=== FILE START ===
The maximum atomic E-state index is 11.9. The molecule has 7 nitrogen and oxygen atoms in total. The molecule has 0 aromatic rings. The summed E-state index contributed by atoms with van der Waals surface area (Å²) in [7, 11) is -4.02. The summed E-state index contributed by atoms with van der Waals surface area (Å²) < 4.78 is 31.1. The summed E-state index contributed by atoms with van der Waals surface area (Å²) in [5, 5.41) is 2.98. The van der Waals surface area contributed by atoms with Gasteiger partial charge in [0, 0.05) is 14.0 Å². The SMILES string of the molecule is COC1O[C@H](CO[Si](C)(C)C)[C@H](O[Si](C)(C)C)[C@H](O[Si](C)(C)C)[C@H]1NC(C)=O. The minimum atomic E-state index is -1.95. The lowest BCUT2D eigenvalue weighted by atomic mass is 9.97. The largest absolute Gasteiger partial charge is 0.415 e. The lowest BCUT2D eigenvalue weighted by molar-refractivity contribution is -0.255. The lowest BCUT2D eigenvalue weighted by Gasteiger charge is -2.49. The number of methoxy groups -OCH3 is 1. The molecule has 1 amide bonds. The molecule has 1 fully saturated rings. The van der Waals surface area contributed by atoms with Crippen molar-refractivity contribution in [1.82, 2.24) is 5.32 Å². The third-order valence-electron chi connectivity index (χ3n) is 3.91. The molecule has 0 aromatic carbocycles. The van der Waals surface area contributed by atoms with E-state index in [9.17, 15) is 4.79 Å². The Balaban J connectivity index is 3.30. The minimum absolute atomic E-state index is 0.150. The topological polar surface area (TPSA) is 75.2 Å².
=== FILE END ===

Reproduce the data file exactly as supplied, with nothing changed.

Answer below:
The maximum atomic E-state index is 11.9. The molecule has 7 nitrogen and oxygen atoms in total. The molecule has 0 aromatic rings. The summed E-state index contributed by atoms with van der Waals surface area (Å²) in [7, 11) is -4.02. The summed E-state index contributed by atoms with van der Waals surface area (Å²) < 4.78 is 31.1. The summed E-state index contributed by atoms with van der Waals surface area (Å²) in [5, 5.41) is 2.98. The van der Waals surface area contributed by atoms with Gasteiger partial charge in [0, 0.05) is 14.0 Å². The SMILES string of the molecule is COC1O[C@H](CO[Si](C)(C)C)[C@H](O[Si](C)(C)C)[C@H](O[Si](C)(C)C)[C@H]1NC(C)=O. The minimum atomic E-state index is -1.95. The lowest BCUT2D eigenvalue weighted by atomic mass is 9.97. The largest absolute Gasteiger partial charge is 0.415 e. The lowest BCUT2D eigenvalue weighted by molar-refractivity contribution is -0.255. The lowest BCUT2D eigenvalue weighted by Gasteiger charge is -2.49. The number of methoxy groups -OCH3 is 1. The molecule has 1 amide bonds. The molecule has 1 fully saturated rings. The van der Waals surface area contributed by atoms with Crippen molar-refractivity contribution in [1.82, 2.24) is 5.32 Å². The third-order valence-electron chi connectivity index (χ3n) is 3.91. The molecule has 0 aromatic carbocycles. The van der Waals surface area contributed by atoms with E-state index in [9.17, 15) is 4.79 Å². The Balaban J connectivity index is 3.30. The minimum absolute atomic E-state index is 0.150. The topological polar surface area (TPSA) is 75.2 Å².